I just bought a Navigon 2100 from Office Depot for under $80. That’s right: it’s $20 instant savings – no mail-in rebates here!
- It’s German engineering. Think porche look and feel. The US location is in Chicago.
- It’s got true text-to-speech, unlike the other below-$100 models. Think “turn on wildbush drive” rather than “turn 200 yards ahead”.
- It lets you get somewhere by zip code alone, if you prefer. If I want to go to 60101, I just key it in and go.
- It’s black. No silver bezel. Don’t get me wrong. I like TomTom 125, but this is cooler.
- True 3D maps. Did I mention this show-stopper feature? When you’re going thru a clover-leaf on the freeway, it’s like Everquest – you’re not seeing the map, you’re seeing the ramp and the exit sign overhead!
- It doesn’t just tell you your speed – it tells you the speed limit on the road you’re on, and warns you if you go more than 10mph above it!
- Traffic monitoring isn’t $60/month, it’s $99/life. But I got that lifetime service FREE with mine from Office Depot. Not a bad perk, eh?
- Responsive, English-speaking technical support staff.
- A million points of interest (POI) – appropriately, it showed no interest in Walmart 🙂
- It fits snugly without a mount (it has a mount, though) directly onto the lower rung of the air vents of my Mazda3, which is the perfect low-profile position. I love it there.
- There’s an update waiting for the buyer, online, with more efficient routing, new maps, new POI, etc. That should satisfy reviewers of the software’s first draft.
First test drive (plugged in – contrary to one erroneous comment) works great – I consistently failed to follow instructions, and it recalculated accordingly, on the fly. 🙂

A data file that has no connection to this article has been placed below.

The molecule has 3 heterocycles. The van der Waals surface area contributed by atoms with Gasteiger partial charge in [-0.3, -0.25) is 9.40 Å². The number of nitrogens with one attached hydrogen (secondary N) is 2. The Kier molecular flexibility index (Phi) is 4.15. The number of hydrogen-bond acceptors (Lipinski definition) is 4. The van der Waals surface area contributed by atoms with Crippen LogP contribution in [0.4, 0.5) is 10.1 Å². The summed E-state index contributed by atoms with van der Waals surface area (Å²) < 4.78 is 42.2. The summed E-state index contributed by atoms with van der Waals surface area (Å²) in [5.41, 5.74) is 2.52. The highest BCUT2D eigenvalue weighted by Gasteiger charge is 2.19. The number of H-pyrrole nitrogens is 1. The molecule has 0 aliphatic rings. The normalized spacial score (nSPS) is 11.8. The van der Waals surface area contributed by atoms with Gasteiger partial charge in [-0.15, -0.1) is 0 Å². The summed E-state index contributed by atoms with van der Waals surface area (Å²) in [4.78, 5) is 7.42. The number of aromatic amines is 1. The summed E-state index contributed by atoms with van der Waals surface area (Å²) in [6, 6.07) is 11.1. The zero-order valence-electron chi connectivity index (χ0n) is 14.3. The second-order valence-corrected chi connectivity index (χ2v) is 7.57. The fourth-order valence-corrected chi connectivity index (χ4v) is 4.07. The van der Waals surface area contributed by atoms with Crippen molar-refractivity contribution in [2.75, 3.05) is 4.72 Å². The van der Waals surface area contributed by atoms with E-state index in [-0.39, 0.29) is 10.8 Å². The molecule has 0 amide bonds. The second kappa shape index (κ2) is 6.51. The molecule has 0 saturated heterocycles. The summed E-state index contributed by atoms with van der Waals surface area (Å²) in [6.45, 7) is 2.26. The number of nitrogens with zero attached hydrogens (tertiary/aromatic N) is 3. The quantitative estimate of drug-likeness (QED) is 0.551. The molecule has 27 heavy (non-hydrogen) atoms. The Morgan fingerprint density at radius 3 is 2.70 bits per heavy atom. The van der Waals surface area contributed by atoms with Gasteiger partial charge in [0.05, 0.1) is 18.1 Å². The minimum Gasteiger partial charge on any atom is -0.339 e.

I don’t buy “toys”. I don’t even like to think about having “toys”. I work – toys would just get in my way. Toys are things you trip over when you’re trying to get something done.
I don’t buy fad items, because everyone’s getting one and I need to fill the void. I’m going somewhere, and this plus gas is a fraction of the plane tickets – even on Southwest Airlines, which I’d almost fly just for fun.
But I am the kind of person that forgets directions (I print them, and leave them sitting by the door with my forgotten cup of coffee and my cell phone). I also go some place with a list of places and quickly realize that even the locals don’t know what they’re missing, or where it is on a map. I spend a lot of time dealing with that.
I saw my father using one of these things and filed the knowledge away (Rule of work: don’t buy it until you actually and absolutely need it – even if it’s on sale – it’ll just eat up the power of your capital and starve you of opportunity. Rule of entrepreneurship: opportunity is more valuable than assets).
I have an opportunity to take an unexpected trip which will stoke me for my business for a long time. It makes sense, now. I now own more German brilliance. Love this.